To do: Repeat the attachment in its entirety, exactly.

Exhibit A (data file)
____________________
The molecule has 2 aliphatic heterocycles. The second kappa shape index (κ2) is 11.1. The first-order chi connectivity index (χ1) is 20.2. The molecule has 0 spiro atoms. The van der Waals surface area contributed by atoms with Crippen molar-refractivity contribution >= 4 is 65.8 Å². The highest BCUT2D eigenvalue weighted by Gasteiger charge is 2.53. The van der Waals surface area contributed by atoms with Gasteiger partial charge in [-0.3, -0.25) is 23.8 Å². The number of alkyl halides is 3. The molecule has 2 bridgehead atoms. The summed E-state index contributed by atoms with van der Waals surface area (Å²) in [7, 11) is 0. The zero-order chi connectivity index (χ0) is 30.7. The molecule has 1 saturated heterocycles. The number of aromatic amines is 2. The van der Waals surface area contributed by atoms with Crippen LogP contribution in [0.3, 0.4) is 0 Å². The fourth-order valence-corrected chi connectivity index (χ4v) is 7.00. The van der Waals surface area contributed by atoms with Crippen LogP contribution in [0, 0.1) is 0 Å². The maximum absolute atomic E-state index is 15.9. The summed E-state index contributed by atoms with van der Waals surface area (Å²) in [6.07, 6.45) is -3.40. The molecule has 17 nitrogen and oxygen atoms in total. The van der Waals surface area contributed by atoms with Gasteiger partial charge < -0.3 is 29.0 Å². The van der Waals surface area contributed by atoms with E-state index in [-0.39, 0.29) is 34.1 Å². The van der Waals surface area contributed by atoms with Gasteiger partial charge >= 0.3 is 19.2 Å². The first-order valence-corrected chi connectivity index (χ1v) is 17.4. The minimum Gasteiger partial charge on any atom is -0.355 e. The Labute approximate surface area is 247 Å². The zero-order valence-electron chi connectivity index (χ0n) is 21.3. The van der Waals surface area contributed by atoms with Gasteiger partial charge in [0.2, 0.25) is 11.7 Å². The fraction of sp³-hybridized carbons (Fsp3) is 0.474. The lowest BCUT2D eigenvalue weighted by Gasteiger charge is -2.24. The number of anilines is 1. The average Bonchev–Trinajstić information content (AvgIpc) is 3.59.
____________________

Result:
The molecule has 2 aliphatic heterocycles. The second kappa shape index (κ2) is 11.1. The first-order chi connectivity index (χ1) is 20.2. The molecule has 0 spiro atoms. The van der Waals surface area contributed by atoms with Crippen molar-refractivity contribution >= 4 is 65.8 Å². The highest BCUT2D eigenvalue weighted by Gasteiger charge is 2.53. The van der Waals surface area contributed by atoms with Gasteiger partial charge in [-0.3, -0.25) is 23.8 Å². The number of alkyl halides is 3. The molecule has 2 bridgehead atoms. The summed E-state index contributed by atoms with van der Waals surface area (Å²) in [7, 11) is 0. The zero-order chi connectivity index (χ0) is 30.7. The molecule has 1 saturated heterocycles. The number of aromatic amines is 2. The van der Waals surface area contributed by atoms with Crippen LogP contribution in [0.3, 0.4) is 0 Å². The fourth-order valence-corrected chi connectivity index (χ4v) is 7.00. The van der Waals surface area contributed by atoms with Crippen LogP contribution in [0, 0.1) is 0 Å². The maximum absolute atomic E-state index is 15.9. The summed E-state index contributed by atoms with van der Waals surface area (Å²) in [6.07, 6.45) is -3.40. The molecule has 17 nitrogen and oxygen atoms in total. The van der Waals surface area contributed by atoms with Gasteiger partial charge < -0.3 is 29.0 Å². The van der Waals surface area contributed by atoms with E-state index in [-0.39, 0.29) is 34.1 Å². The van der Waals surface area contributed by atoms with Gasteiger partial charge >= 0.3 is 19.2 Å². The first-order valence-corrected chi connectivity index (χ1v) is 17.4. The minimum Gasteiger partial charge on any atom is -0.355 e. The Labute approximate surface area is 247 Å². The zero-order valence-electron chi connectivity index (χ0n) is 21.3. The van der Waals surface area contributed by atoms with Gasteiger partial charge in [0.2, 0.25) is 11.7 Å². The fraction of sp³-hybridized carbons (Fsp3) is 0.474. The lowest BCUT2D eigenvalue weighted by Gasteiger charge is -2.24. The number of anilines is 1. The average Bonchev–Trinajstić information content (AvgIpc) is 3.59.